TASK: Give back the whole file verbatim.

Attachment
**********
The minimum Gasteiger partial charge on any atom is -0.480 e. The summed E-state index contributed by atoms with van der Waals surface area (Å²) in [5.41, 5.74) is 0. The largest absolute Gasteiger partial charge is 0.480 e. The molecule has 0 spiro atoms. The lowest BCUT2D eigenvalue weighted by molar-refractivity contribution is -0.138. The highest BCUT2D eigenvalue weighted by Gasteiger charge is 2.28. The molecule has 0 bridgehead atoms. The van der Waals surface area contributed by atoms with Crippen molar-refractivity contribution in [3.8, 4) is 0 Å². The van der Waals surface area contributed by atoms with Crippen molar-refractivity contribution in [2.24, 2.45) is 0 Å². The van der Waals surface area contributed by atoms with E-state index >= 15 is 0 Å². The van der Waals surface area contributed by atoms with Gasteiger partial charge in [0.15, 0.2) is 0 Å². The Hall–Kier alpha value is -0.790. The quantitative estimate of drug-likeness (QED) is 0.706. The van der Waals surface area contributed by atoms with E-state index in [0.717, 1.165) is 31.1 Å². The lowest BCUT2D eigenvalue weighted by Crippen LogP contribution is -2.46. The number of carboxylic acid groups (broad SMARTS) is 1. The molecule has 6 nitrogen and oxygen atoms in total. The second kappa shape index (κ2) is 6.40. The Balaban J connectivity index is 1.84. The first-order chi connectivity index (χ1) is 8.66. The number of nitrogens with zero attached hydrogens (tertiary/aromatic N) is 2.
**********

The minimum Gasteiger partial charge on any atom is -0.480 e. The summed E-state index contributed by atoms with van der Waals surface area (Å²) in [5.41, 5.74) is 0. The largest absolute Gasteiger partial charge is 0.480 e. The molecule has 0 spiro atoms. The lowest BCUT2D eigenvalue weighted by molar-refractivity contribution is -0.138. The highest BCUT2D eigenvalue weighted by Gasteiger charge is 2.28. The molecule has 0 bridgehead atoms. The van der Waals surface area contributed by atoms with Crippen molar-refractivity contribution in [3.8, 4) is 0 Å². The van der Waals surface area contributed by atoms with Crippen molar-refractivity contribution in [2.24, 2.45) is 0 Å². The van der Waals surface area contributed by atoms with E-state index >= 15 is 0 Å². The van der Waals surface area contributed by atoms with Gasteiger partial charge in [0.15, 0.2) is 0 Å². The Hall–Kier alpha value is -0.790. The quantitative estimate of drug-likeness (QED) is 0.706. The van der Waals surface area contributed by atoms with E-state index in [0.717, 1.165) is 31.1 Å². The lowest BCUT2D eigenvalue weighted by Crippen LogP contribution is -2.46. The number of carboxylic acid groups (broad SMARTS) is 1. The molecule has 6 nitrogen and oxygen atoms in total. The second kappa shape index (κ2) is 6.40. The Balaban J connectivity index is 1.84. The first-order chi connectivity index (χ1) is 8.66. The number of nitrogens with zero attached hydrogens (tertiary/aromatic N) is 2.